Arts teachers receive mini-grants in the classroom – The Stanly News & Press
Since 2014, the Stanly County Arts Council has recognized both an Artist of the Year and a Fine Arts Educator of the Year.
For 2021, the board of directors of the Stanly County Arts Council has decided to suspend these traditional awards for one year.
“We felt that during one of the most difficult years ever, especially for the arts, the recognition of a single person or a single teacher was not enough for what was going on behind the scenes to keep the arts alive for our community and our students, ”said Bradley Eudy, chair of the Stanly County Arts Council.
The Fine Arts Educator of the Year award is known as the “Jim Kennedy” Award in memory of longtime arts advocate, teacher and trainer James D. Kennedy. This award recognizes a fine arts teacher in the Stanly County Public School System who has had a significant positive impact on the arts in education and has inspired students to pursue, appreciate and respect the fine arts.
During the 2020-2021 school year, all arts teachers, at all levels, did so on a daily basis. With financial support from Uwharrie Bank and a community grant from the Rotary Club of Albemarle, all fine arts educators were honored at a recent school board meeting by receiving a mini grant of $ 100 each for their arts class.
“Classroom scholarships will allow arts educators to prepare for the upcoming school year, but most importantly, to show that they are appreciated for their commitment this year,” added Renee VanHorn, Executive Director of Stanly County Arts Council .
“The motto of Rotary is service before you,” said Todd Swaringen, president of the Rotary Club of Albemarle Community Grant. “Our Albemarle Rotary Club truly strives to lead by example by raising funds each year to support community organizations through grants and high school graduates.
thanks to our scholarships. We are proud to award the Stanly County Arts Council a community grant for 2021. Our educators shine a light on the potential of students every day and open a world of opportunity for their future success. We hope this community grant will help art teachers in this endeavor.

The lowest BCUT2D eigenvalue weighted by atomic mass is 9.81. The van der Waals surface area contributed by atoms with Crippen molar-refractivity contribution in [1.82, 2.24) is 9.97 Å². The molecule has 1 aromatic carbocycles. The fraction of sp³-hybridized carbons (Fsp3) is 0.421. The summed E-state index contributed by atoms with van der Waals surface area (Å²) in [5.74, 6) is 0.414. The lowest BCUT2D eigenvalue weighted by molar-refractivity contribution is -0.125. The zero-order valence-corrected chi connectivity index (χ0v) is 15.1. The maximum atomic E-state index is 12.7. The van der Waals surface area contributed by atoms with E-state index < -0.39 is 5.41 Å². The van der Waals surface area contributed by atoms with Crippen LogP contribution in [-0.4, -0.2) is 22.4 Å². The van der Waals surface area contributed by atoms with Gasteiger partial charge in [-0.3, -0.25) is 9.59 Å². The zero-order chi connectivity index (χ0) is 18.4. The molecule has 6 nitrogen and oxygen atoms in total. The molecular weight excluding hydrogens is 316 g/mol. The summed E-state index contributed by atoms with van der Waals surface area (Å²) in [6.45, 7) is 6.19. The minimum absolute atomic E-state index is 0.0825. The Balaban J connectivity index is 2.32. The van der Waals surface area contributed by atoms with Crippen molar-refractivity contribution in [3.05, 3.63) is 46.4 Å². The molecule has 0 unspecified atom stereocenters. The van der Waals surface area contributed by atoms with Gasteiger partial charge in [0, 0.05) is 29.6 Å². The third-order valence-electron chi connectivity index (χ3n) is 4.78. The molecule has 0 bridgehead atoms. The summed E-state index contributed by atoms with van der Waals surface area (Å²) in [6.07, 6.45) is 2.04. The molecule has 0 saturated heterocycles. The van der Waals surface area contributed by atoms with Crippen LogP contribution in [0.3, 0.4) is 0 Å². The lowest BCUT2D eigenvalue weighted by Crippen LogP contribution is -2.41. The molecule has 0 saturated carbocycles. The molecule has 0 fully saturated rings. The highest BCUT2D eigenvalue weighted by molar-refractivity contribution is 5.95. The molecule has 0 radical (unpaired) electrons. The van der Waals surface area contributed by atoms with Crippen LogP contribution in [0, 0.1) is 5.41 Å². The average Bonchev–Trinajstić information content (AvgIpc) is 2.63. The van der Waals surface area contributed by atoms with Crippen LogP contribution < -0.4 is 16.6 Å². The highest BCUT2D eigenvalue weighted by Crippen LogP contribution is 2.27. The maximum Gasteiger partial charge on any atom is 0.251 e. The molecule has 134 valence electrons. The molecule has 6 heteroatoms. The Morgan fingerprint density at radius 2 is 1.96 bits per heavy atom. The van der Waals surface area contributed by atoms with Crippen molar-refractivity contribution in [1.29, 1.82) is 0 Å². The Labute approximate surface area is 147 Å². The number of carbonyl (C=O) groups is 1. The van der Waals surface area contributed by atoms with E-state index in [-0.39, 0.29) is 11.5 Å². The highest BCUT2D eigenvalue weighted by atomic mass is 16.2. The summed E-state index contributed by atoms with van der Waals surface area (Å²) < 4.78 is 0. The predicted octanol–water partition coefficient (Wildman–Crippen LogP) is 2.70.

According to Lori Watson, music teacher at Oakboro Stem and Stanfield Elementary, “The fact that the art and music teachers came into the classroom was the bright spot of the students’ day. It became the time for them to express themselves and have a much needed change of pace from a day of being at their desks in the same room all day.
At the college level, arts educators have abandoned their physical classrooms to fifth-graders, which is necessary to meet social distancing guidelines. In addition to losing their classrooms, the exploratory team, which included visual arts and music / orchestral teachers, were also responsible for conducting health exams / temperature checks for all students and delivering lunches each. day.
They taught their arts classes in a completely virtual way. Distance learning is difficult for everyone, but particularly difficult for arts educators. Imagine the difficulty of teaching a new instrument or teaching a clay lesson in a virtual format. They did an amazing job keeping students engaged, creating supply kits to ensure exposure to all visual arts as if they were in class, and using apps to help students learn their instruments and sing together from a distance.
Rebekah Crisco, visual arts teacher at North Stanly Middle School, commented, “Some students have struggled to be successful in the virtual learning environment. It was the hardest thing to come to terms with this year. I can’t wait to get them back on track next year. At the same time, incredible work was created and I was able to fill my windows with beautiful painted canvases more than once. Our virtual art gallery was even featured on the North Carolina Department of Education website. “
At the high school level, the student body was split between Group A and Group B, providing a different challenge. At the same time, these educators created virtual concerts and theatrical productions; and this spring they were able to bring the live theater back to the stage while adhering to Covid protocols.
“This year has definitely given birth to a lot of creativity,” said Laura Snider, group principal at Albemarle High School. “There are challenges that we will continue to face as we navigate both online and in-person education. Much of the year we focused on music appreciation, theory, instrument / voice health, and history.
Snider is in the process of rebuilding the marching band / marching band program at Albemarle High School. She has a link to an interest form on the school’s website for all students who are considering an orchestra or marching band in the fall.
Research shows that arts education is critical to overall student success. According to research compiled by Americans for the Arts, students who have access to arts education generally stay in school and experience greater success in school, in life, and in work.
The Fine Arts Educator of the Year 2021 mini-grants will help arts educators restart their programs in the fall and transform students’ lives.
The Stanly County Arts Council was founded in 1974. It continues to promote and support all art forms in the community. Its mission is to encourage and promote large-scale cultural and educational activities in the arts throughout Stanly County. The Stanly County Arts Council is supported by private donations and by the NC Arts Council, a division of the Department of Cultural Resources, with funding from the National Endowment for the Arts.